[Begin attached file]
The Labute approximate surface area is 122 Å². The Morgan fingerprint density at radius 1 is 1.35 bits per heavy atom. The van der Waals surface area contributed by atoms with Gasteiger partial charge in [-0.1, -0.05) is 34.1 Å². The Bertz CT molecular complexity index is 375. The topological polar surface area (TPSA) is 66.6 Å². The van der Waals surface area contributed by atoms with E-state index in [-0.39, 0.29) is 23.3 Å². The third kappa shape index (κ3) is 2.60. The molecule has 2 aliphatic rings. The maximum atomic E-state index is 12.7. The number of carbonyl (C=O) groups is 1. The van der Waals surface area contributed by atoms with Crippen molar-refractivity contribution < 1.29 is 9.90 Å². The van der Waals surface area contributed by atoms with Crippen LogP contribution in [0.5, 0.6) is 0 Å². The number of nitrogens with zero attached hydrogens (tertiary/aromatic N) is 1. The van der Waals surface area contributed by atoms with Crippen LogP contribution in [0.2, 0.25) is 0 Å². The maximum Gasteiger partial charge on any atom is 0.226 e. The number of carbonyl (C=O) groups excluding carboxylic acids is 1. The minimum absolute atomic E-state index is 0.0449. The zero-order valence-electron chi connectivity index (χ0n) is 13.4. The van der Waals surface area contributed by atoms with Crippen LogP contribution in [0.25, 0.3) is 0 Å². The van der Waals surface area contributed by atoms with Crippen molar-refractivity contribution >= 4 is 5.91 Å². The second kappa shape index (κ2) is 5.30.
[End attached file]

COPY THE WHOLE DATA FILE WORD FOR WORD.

The Labute approximate surface area is 122 Å². The Morgan fingerprint density at radius 1 is 1.35 bits per heavy atom. The van der Waals surface area contributed by atoms with Gasteiger partial charge in [-0.1, -0.05) is 34.1 Å². The Bertz CT molecular complexity index is 375. The topological polar surface area (TPSA) is 66.6 Å². The van der Waals surface area contributed by atoms with E-state index in [-0.39, 0.29) is 23.3 Å². The third kappa shape index (κ3) is 2.60. The molecule has 2 aliphatic rings. The maximum atomic E-state index is 12.7. The number of carbonyl (C=O) groups is 1. The van der Waals surface area contributed by atoms with Crippen molar-refractivity contribution < 1.29 is 9.90 Å². The van der Waals surface area contributed by atoms with Crippen LogP contribution in [0.5, 0.6) is 0 Å². The number of nitrogens with zero attached hydrogens (tertiary/aromatic N) is 1. The van der Waals surface area contributed by atoms with Crippen LogP contribution in [0.2, 0.25) is 0 Å². The maximum Gasteiger partial charge on any atom is 0.226 e. The number of carbonyl (C=O) groups excluding carboxylic acids is 1. The minimum absolute atomic E-state index is 0.0449. The zero-order valence-electron chi connectivity index (χ0n) is 13.4. The van der Waals surface area contributed by atoms with Crippen LogP contribution in [0.25, 0.3) is 0 Å². The van der Waals surface area contributed by atoms with Crippen molar-refractivity contribution >= 4 is 5.91 Å². The second kappa shape index (κ2) is 5.30.